Alaska is by far the largest U.S. state at 663,268 square miles (1,717,856 km2), yet it is the most sparsely populated. Recognised as one of the great wildernesses, the ‘Last Frontier’ it is located in the northernmost and western most state in the United States and is bordered by Canada. With thousands of miles of coastline, and the highest mountains on the continent it has some of the most spectacular scenery anywhere on Earth. Millions of nesting seabirds can be found along the rugged coastline and the Aleutian Archipelago. The Pribilof Islands and in particular St Pauls offer some of the best close photography opportunities of numerous nesting murres, puffins, and auklets imaginable. Many species of other birds travel to Alaska to breed during the short arctic summer. Among the most sought after species are Snowy and Northern Hawk Owl, Bristle-thighed Curlew, Emperor Goose, Aleutian Tern, Red-legged Kittiwake, Fork-tailed Storm-Petrel, 3 species of Albatross, 4 species of Eider, Smith’s Longspur and the states only endemic bird the Mackay’s Bunting. The Alaska Peninsula provides important habitat for many exciting mammals and other wildlife, including Polar Bear and Brown Bear, Muskox, Caribou, Moose, Hoary Marmot, Dall’s Sheep, Arctic Fox, Sea Otter, Dall’s Porpoise, Orca, Humpback Whale, and Steller’s Sea-Lion. Alaska also has two species of frogs, three species of salamanders and quite a variety of fish species in its lakes, rivers, and oceans.
Hotspots & Wildlife:
Nome: Set at the tip of the Seward Peninsula and overlooking the Bering Sea, the small rustic town of Nome is most famous as the site of the 1899–1909 Gold Rush. Nowadays the treasures of this arctic oasis are its nature and wildlife. Just three roads head out of town, to Teller in the northwest, to the Kougarok River in the north, and to Council in the northeast, and all hold a wealth of exciting birds and mammals. The short cool summers in stark contrast to the extreme cold winters are the time most people visit and understandably why. Muskox and Moose can often be found but a little more luck is needed to spot Wolf, Lynx or one of local Brown (Grizzly) Bears. Among the incredible variety of birds that can be found during the breeding season are the elusive Bristle-thighed Curlew, Emperor Goose, Rock Sandpiper and elegant Aleutian Tern. There are plenty of other breeding birds to be found such as Rock & Willow Ptarmigan, Black-bellied Plover, Gyrfalcon, Eastern Yellow Wagtail, Bluethroat, Arctic Warbler, Northern Wheatear, Gray-cheeked Thrush and Varied Thrush. Several warbler species include Blackpoll, Orange-crowned, Wilson’s Warbler and Northern Waterthrush, while there is a list of rarities that often turn up such as Yellow-billed Loon, Red-necked Stint, Spectacled Eider, Ross’s Gull and even Siberian Rubythroat.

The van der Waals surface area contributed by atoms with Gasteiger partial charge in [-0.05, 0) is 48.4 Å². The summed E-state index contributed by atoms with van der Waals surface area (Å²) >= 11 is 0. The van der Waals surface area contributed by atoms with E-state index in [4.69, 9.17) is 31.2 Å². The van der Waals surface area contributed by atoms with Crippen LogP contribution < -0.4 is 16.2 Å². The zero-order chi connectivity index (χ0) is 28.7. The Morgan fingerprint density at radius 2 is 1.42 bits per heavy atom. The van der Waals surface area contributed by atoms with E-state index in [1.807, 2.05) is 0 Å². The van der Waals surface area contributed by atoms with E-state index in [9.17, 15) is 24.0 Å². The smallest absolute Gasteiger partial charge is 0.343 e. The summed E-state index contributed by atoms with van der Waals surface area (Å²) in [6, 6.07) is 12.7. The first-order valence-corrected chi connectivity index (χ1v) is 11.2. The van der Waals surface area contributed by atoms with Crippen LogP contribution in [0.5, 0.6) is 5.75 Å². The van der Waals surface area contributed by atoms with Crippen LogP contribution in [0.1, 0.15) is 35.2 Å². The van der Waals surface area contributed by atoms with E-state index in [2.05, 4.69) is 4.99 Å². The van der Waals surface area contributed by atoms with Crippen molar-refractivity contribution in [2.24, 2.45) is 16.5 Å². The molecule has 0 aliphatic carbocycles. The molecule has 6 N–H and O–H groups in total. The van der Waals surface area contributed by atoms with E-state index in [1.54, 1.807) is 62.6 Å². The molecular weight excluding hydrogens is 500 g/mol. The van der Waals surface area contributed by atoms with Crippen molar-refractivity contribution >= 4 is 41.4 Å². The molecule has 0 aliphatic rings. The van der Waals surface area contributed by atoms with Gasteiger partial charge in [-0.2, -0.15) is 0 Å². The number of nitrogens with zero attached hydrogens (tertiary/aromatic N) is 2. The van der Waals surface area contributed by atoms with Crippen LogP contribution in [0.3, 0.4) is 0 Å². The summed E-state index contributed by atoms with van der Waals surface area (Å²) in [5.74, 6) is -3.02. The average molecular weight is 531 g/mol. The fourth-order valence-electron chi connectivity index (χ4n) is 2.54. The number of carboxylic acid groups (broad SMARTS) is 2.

Denali National Park: Denali National Park and Preserve formerly known as Mount McKinley National Park encompasses 6 million acres of Alaskan wilderness. The impressive landscape is a mixture of deciduous taiga forest plus tundra and at higher elevation snow capped mountains and glaciers, with the centrepiece being North America’s tallest peak Mount McKinley at 20,310 ft. Within Denali National Park is a wilderness area and Preserve called the Denali Wilderness. This wilderness area comprises about one-third of the current national park and preserve and covers 2,146,580 acres. Home to an enviable variety of North American birds and mammals, it is mostly the big mammals that attract thousands of visitors. There are said to be 13 packs of wolves, an estimated 300 -350 Grizzly (Brown) Bears, over 2,000 Caribou, and nearly 1,500 Moose. Dall’s Sheep can be found on the mountainsides and a host of other mammals include Coyotes, Canada Lynx, Red and Arctic Fox, Beaver, Wolverine, Hoary Marmot, Arctic Ground Squirrel, Collared Pika and Snowshoe Hare. Among the 160 bird species regularly found in the park are 5 species of grouse and ptarmigan, Gyrfalcon, Boreal Owl, American Three-toed and Black-backed Woodpeckers, Grey Jay, Boreal Chickadee, Pine Grosbeak and Arctic Warbler. Ten species of fish occur including trout, salmon, and Arctic Grayling, and over 450 species of flowering plants brighten the short summer season.
St Paul: St. Paul is a small volcanic island in the chain of islands known as the Pribilofs, a group of four Alaskan volcanic islands located in the Bering Sea between the United States and Russia. It has a land area of just 30 square miles (78 km2) and is most famous amongst birders and naturalists for the huge population of breeding seabirds that occupy the sheer cliffs that rise out of the sea along the rugged and rocky shoreline. The seabird cliffs were purchased in 1982 and now form part of the Alaska Maritime National Wildlife Refuge. Surrounded by some of the world’s richest fishing grounds its no wonder up to half a million seabirds and the largest single population of Northern Fur-Seals in the world numbering around 500,000 call this home. The breeding seabirds are a dream for photographers as the access and close proximity of the birds on the cliffs allow incredible views and picture opportunities. Among the selection of bird that fill the rocky ledges are the rare Red-legged Kittiwake, Tufted and Horned Puffins, Crested, Parakeet and Least Auklets, Thick-billed and Common Murres, Northern Fulmars and Red-faced Cormorants.
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SPECIES of interest
|McKay’s Bunting (Endemic)
American Three-toed Woodpecker
Greater White-fronted Goose
Northern Hawk Owl
|Full Bird List|